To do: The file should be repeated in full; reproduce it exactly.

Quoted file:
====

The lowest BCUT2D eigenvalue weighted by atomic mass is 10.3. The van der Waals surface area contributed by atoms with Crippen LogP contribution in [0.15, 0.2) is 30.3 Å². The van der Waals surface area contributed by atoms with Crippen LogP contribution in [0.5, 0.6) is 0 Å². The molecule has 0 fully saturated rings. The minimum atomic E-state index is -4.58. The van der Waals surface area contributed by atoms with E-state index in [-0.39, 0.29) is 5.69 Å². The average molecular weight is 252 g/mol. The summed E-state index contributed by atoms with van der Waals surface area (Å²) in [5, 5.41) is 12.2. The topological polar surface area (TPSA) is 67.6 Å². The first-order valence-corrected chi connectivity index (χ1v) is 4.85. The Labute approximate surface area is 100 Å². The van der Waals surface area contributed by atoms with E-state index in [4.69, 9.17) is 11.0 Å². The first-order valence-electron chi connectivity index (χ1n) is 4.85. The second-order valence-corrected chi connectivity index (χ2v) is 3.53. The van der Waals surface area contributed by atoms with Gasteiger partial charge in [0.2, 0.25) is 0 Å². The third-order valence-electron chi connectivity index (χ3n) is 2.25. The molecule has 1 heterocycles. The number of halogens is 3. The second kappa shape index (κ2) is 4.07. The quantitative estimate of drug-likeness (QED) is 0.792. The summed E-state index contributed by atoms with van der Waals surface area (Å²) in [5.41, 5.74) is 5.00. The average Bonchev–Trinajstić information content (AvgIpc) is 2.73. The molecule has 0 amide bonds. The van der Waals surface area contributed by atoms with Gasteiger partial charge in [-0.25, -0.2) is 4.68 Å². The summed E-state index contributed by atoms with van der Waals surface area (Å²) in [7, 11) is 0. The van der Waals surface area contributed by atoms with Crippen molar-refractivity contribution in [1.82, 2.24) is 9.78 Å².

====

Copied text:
The lowest BCUT2D eigenvalue weighted by atomic mass is 10.3. The van der Waals surface area contributed by atoms with Crippen LogP contribution in [0.15, 0.2) is 30.3 Å². The van der Waals surface area contributed by atoms with Crippen LogP contribution in [0.5, 0.6) is 0 Å². The molecule has 0 fully saturated rings. The minimum atomic E-state index is -4.58. The van der Waals surface area contributed by atoms with E-state index in [-0.39, 0.29) is 5.69 Å². The average molecular weight is 252 g/mol. The summed E-state index contributed by atoms with van der Waals surface area (Å²) in [5, 5.41) is 12.2. The topological polar surface area (TPSA) is 67.6 Å². The first-order valence-corrected chi connectivity index (χ1v) is 4.85. The Labute approximate surface area is 100 Å². The van der Waals surface area contributed by atoms with E-state index in [4.69, 9.17) is 11.0 Å². The first-order valence-electron chi connectivity index (χ1n) is 4.85. The second-order valence-corrected chi connectivity index (χ2v) is 3.53. The van der Waals surface area contributed by atoms with Gasteiger partial charge in [0.2, 0.25) is 0 Å². The third-order valence-electron chi connectivity index (χ3n) is 2.25. The molecule has 1 heterocycles. The number of halogens is 3. The second kappa shape index (κ2) is 4.07. The quantitative estimate of drug-likeness (QED) is 0.792. The summed E-state index contributed by atoms with van der Waals surface area (Å²) in [5.41, 5.74) is 5.00. The average Bonchev–Trinajstić information content (AvgIpc) is 2.73. The molecule has 0 amide bonds. The van der Waals surface area contributed by atoms with Gasteiger partial charge in [-0.25, -0.2) is 4.68 Å². The summed E-state index contributed by atoms with van der Waals surface area (Å²) in [7, 11) is 0. The van der Waals surface area contributed by atoms with Crippen molar-refractivity contribution in [1.82, 2.24) is 9.78 Å².